thing that is wrong; that the seclusion necessary for the at• tempt would be not only difficult, but dangerous, because it

would leave the judgment and resolution uninformed and unex

ercised on many points of conduct and manners;' and that his early impressions upon this subject had been formed from the peculiarly bad race of servants that were to be found in Ireland in the time of his youth. As to the other points again, it is also observed, that Mr E., ' with his last pupils, found the advan

tage of having the common elementary knowledge taught ear

ly and securely. He became sensible, that more of what may • be called drudgery of mind, than he had formerly thought

advantageous, is not only useful but necessary for children, ' to train them to that degree of application, to which the quick

est talents must submit, before they can succeed in any pro• fession, or before they can advance in any path of business,

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science, or literature: Crowded as every path now is with • competitors, even genius is doomed to labour before it can

succeed.' And it is added, that, for boys, he conceived a public education to be, on the whole, the most advisable; and that it would require a very uncommon concurrence of circumstances to make any other be thought of. It is also stated, that, in his later practice, less praise and less stimulus of all kinds • were used, than with his earlier pupils; upon the maxim, « which applies as well to the mind as to the body, that the least ó quantity of stimulus that will preserve it in healthy action, is o the best.'

Now in all this we most cordially concur ;—and we think the Edgeworth scheme of education very signally improved by the corrections which its authors are here said to have made

But when these are once made to their full extent, in what can this scheme be said to differ from any other rational one that has been announced to the world, from the days of Xe. nophon and Quinctillian down to those of Milton and Locke? We have no great faith, in short, in any pretended discoveries in this, more than in any other department of mental philosophy, and are noway curious or sanguine as to any new or patent method of making men wise, virtuous, or free. The substance of what is taught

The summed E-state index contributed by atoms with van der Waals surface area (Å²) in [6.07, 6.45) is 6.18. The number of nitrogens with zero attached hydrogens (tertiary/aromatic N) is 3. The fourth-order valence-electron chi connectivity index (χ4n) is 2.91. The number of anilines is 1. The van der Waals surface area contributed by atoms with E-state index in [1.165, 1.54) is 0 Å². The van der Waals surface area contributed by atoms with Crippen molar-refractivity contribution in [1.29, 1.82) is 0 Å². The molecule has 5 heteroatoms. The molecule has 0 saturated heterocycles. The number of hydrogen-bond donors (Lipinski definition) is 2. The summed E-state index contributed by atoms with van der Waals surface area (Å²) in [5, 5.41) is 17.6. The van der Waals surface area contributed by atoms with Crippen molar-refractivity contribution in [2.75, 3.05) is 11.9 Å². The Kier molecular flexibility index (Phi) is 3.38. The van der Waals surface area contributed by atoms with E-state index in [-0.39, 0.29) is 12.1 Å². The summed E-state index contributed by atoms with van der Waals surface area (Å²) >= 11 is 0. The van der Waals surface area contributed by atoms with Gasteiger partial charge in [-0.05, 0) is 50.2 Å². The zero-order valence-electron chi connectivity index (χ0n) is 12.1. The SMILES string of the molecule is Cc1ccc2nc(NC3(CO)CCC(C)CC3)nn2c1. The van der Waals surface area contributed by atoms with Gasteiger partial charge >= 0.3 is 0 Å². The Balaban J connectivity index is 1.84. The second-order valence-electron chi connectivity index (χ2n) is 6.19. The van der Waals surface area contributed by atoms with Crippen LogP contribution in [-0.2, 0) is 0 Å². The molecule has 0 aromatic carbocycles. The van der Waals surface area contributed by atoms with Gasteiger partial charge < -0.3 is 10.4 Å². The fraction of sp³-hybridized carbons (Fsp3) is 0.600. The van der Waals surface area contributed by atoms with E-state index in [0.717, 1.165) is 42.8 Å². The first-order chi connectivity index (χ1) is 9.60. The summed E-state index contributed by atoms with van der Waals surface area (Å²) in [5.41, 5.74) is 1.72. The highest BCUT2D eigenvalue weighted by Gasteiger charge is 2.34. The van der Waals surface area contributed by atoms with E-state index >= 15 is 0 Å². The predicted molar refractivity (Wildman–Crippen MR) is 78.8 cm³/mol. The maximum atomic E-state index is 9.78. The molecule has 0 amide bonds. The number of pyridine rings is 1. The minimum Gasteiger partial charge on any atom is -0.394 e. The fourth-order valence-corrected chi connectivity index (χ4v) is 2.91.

at any period of society, is generally prescribed by the usages of that society; and may be fairly considered as beyond the control of any private individual. Whatever opinion we may entertain as to the importance of the learned languages, for instance, every gentleman must now learn them-as every lady must learn dancing and music; and any alteration in these respects is not so properly to be considered as an improvement in the methodsof instruction, as a change in the habits of the nation. When we speak of improvements in education, therefore, we mean either contrivances for teaching what is commonly taught with more ease and security than is common-or such observances as promise more effectually to excite and strengthen the intellect and judge ment, or to form the character by the cultivation of moral habits and sensibilities. The last is, beyond all doubt, the most important; but it is in the first only, we think, that any real improvement has ever been made by the ingenuity of individuals. There have been infinite and undeniable improvements in the methods of teaching all the different branches of knowledge; and, so long as society continues to be progressive, such improvements will necessarily multiply and accumulate. Almost every invention in the arts and sciences themselves, may indeed be considered as a means of facilitating their acquisition ;-as the notation of music-the introduction of logarithms and algeVOL. XXXIV. NO. 67.